Monday, August 03, 2009

Your vote at risk - please pay attention

One of the "worst" things to happen to the election reform movement was Obama's election. A lot of people who were starting to care about whether or not our votes were counted honestly sat back and said hey, the system worked after all, so I don't need to worry about my vote.

Those people are so wrong.

Obama had such a substantial lead going into the election there was simply no point in trying to rig the election in either direction. It was a done deal, as we all saw very dramatically.

But most elections are a lot closer than that, as we remember from recent experience. And as most people are starting to realize, the President is only part of our government. It matters immensely who our Senators and Congresspeople are.

Imagine if Ted Kennedy didn't have a brain tumor, and was heading the Senate committee on the healthcare bill, instead of Max Baucus, who has received a lot of money from health insurance lobbyists. It matters who represents us. It matters a huge deal.

And our votes for Senate and Congress matter. If they are counted as cast. So we must seize control now, in this little window of opportunity we have.

Look at this picture. The dark green states are the only ones that have all paper ballots. The red states have NO paper ballots. The other states have mixes of paper ballots and "direct recording electronic" (DRE, i.e., all-digital/no paper) systems. New York is the only state in the nation still using mechanical lever systems.

(Click here to visit this map at VerifiedVoting and to see the legend.)

It is more urgent than ever that we pass national legislation to guarantee that we have paper ballots that can be routinely audited by hand and counted by hand in any recounts.

Jim Soper, the proprietor of CountedAsCast and a longtime election activist involved in such groups as the California Election Protection Network and the Voting Rights Task Force recently forwarded the following to a large list of activists. He gave me permission to repost it here as well. It's worth every minute of your time to read.

And after reading, please dial up your Congressperson and ask them to support HR 2894, Rush Holt's bill, discussed below. You can also see an ever growing list of the voter protection groups that are supporting the current legislation here. You can also read the entire text of the bill at that link, if you are so inclined.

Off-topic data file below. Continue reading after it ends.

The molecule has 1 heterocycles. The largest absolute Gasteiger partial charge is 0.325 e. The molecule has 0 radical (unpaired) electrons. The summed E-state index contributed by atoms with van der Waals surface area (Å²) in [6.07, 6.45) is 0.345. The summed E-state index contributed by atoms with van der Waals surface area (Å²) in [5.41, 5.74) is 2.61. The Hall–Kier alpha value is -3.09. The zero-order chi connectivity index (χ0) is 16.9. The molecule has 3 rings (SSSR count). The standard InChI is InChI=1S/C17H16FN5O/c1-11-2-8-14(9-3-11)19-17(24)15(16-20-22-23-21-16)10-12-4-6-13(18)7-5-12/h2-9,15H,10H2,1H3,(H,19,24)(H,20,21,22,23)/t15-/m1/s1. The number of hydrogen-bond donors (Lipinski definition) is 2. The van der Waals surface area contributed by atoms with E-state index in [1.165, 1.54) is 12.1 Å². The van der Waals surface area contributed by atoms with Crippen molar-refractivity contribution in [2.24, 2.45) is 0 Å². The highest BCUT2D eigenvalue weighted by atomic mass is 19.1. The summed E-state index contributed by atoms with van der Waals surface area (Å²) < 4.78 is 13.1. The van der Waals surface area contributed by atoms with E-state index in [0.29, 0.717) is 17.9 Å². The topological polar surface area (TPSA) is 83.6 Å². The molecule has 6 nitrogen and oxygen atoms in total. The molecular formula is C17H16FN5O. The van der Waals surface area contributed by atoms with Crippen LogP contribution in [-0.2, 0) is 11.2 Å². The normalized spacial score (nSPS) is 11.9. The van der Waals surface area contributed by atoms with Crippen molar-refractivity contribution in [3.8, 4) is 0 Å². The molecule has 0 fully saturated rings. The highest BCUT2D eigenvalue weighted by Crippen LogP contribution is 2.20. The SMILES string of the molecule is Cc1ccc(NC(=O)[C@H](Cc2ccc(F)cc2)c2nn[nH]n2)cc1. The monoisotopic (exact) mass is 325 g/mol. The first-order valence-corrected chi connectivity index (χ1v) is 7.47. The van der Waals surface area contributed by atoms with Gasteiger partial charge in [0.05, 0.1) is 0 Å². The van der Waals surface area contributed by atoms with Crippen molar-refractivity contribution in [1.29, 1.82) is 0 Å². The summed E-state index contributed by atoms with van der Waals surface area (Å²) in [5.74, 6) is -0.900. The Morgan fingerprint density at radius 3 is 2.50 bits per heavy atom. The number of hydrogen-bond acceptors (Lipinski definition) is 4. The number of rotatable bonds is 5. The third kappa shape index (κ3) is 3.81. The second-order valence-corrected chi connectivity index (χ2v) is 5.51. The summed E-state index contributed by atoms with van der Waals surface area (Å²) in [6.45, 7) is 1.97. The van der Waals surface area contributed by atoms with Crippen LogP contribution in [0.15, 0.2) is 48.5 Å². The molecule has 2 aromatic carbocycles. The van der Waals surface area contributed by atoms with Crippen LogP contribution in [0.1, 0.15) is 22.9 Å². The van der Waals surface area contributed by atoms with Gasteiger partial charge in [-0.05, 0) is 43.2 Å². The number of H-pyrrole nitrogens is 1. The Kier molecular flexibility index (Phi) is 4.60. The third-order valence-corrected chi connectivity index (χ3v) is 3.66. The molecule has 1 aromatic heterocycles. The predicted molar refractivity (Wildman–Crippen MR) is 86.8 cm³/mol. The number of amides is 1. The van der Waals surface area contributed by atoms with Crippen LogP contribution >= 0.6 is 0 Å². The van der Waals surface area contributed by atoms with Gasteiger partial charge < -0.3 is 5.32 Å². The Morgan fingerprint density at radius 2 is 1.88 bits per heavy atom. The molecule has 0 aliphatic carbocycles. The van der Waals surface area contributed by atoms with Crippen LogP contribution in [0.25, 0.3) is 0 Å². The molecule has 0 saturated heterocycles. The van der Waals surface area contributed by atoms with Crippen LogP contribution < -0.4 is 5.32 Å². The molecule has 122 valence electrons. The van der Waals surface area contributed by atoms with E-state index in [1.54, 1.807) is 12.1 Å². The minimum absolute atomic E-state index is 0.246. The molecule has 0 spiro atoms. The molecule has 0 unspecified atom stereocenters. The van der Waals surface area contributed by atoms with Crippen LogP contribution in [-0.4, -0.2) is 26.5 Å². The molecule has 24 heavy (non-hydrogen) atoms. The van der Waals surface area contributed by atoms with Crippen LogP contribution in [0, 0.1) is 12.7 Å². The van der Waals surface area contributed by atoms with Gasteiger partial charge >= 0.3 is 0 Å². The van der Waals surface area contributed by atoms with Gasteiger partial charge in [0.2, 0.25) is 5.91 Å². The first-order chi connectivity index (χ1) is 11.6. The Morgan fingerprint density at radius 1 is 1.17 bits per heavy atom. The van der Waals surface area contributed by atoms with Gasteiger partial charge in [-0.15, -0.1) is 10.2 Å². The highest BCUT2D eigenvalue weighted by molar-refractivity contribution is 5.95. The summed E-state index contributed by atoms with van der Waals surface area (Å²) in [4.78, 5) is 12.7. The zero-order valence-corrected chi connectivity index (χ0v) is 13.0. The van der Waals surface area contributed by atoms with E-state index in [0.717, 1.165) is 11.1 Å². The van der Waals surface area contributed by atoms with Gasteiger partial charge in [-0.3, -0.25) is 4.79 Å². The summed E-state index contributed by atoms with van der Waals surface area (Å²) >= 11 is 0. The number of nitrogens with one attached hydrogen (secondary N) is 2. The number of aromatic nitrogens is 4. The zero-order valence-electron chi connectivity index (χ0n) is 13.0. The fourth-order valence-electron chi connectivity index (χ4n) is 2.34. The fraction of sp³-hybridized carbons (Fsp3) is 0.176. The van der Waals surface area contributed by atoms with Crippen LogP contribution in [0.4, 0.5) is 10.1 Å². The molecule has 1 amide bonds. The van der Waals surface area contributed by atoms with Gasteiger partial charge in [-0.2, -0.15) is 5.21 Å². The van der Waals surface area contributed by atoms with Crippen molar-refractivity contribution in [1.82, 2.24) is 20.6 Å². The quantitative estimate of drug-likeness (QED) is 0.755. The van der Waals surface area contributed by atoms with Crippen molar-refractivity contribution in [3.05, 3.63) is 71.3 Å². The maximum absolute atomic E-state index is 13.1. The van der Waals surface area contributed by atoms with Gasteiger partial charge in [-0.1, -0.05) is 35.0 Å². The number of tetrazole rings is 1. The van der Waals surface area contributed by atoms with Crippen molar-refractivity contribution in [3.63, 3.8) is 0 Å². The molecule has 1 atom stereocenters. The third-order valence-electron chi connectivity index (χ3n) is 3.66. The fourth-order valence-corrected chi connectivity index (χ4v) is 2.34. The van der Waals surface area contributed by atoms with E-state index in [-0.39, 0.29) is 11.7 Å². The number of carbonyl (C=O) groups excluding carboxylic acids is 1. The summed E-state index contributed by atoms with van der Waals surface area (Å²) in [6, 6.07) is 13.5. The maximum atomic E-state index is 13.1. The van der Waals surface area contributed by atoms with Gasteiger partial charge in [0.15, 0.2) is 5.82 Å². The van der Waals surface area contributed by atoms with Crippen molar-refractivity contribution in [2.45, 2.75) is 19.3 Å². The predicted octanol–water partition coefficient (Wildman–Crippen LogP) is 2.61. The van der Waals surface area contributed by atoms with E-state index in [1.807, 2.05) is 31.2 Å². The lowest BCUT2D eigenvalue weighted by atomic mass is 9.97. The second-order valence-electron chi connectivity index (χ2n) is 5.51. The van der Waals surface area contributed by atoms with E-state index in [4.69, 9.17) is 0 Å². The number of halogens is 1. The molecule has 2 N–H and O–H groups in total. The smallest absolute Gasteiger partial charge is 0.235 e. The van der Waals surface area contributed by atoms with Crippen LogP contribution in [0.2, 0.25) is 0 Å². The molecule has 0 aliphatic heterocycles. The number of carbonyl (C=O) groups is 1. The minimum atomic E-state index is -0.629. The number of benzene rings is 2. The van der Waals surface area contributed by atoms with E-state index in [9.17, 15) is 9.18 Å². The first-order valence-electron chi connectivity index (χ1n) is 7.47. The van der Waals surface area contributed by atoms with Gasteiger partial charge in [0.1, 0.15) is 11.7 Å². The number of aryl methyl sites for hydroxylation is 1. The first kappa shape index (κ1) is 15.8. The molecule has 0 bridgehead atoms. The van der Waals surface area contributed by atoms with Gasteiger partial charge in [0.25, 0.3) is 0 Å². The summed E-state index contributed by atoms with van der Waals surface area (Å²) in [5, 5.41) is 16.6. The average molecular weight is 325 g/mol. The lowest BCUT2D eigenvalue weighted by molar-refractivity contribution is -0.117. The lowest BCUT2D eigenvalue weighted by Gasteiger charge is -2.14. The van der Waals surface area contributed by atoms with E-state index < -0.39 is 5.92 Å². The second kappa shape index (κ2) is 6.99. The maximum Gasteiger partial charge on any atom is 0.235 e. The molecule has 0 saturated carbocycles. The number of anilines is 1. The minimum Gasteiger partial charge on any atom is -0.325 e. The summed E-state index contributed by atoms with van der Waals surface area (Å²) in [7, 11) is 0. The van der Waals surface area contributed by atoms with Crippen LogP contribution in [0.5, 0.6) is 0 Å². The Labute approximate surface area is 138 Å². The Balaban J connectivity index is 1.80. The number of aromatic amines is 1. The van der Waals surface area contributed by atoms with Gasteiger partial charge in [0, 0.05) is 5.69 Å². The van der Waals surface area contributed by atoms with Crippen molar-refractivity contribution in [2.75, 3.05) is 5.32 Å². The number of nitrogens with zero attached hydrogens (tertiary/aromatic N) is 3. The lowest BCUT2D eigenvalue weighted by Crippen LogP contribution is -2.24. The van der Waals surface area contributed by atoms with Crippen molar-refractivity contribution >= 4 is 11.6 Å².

And now, without further ado, Jim's articulate argument in support of this bill.

Towards Open Elections

Many in the election integrity movement have written about deficiencies in this year's version of the Holt bill (H.R. 2894).

I'd like to offer my perspective.

To start, this web site, makes clear that I have long been opposed to secretive vote counting.

I will also note that we cannot rely on hand-counted paper ballots alone to ensure fair and accurate elections. 50 years ago, if you were black, and living in the Deep South, or a republican living in Chicago, you could rest assured that your vote was not being hand-counted accurately. This is one of the reasons why very good people were in favor of HAVA. They were hoping that their votes would be counted less unfairly if it was an impartial machine and not racists or Mayor Daley doing the counting. What the hopers did not realize was that they could not count on the secretive machines either.

Since history clearly shows that neither machines nor hand-counting by themselves can ensure fair and accurate elections, it is useful to inject redundancy - double checks - into the process.

That's where both hand counts and computers come in, to provide at least two different ways to count the results; by hand and by machine. I agree with the German Constitutional Court decision of March 3 that elections must be checkable without the use of computers; what NIST calls "software independence". At the same time, the Court also understands that it is also necessary to have well-run elections. So it specifically and explicitly stated in paragraph 121 that computers such as scanners may be used in elections, so long as the results are checkable without specialized knowledge, ie. hand-checkable.